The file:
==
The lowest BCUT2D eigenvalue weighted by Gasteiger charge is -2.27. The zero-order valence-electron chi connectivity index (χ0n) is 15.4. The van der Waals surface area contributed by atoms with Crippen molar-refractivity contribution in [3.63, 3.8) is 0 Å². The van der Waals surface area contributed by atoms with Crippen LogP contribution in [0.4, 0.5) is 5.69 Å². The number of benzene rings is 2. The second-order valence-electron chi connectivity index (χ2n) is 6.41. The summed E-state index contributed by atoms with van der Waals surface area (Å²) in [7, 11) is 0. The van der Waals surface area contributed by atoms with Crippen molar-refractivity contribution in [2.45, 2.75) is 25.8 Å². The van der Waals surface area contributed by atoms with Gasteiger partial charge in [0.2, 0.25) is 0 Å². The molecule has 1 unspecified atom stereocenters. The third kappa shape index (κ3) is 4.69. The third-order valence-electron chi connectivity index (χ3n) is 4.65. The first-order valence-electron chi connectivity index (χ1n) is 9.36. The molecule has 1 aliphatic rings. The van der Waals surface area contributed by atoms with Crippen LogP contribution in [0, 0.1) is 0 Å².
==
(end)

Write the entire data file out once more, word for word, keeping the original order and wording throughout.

The lowest BCUT2D eigenvalue weighted by Gasteiger charge is -2.27. The zero-order valence-electron chi connectivity index (χ0n) is 15.4. The van der Waals surface area contributed by atoms with Crippen molar-refractivity contribution in [3.63, 3.8) is 0 Å². The van der Waals surface area contributed by atoms with Crippen LogP contribution in [0.4, 0.5) is 5.69 Å². The number of benzene rings is 2. The second-order valence-electron chi connectivity index (χ2n) is 6.41. The summed E-state index contributed by atoms with van der Waals surface area (Å²) in [7, 11) is 0. The van der Waals surface area contributed by atoms with Crippen molar-refractivity contribution in [2.45, 2.75) is 25.8 Å². The van der Waals surface area contributed by atoms with Gasteiger partial charge in [0.2, 0.25) is 0 Å². The molecule has 1 unspecified atom stereocenters. The third kappa shape index (κ3) is 4.69. The third-order valence-electron chi connectivity index (χ3n) is 4.65. The first-order valence-electron chi connectivity index (χ1n) is 9.36. The molecule has 1 aliphatic rings. The van der Waals surface area contributed by atoms with Crippen LogP contribution in [0, 0.1) is 0 Å².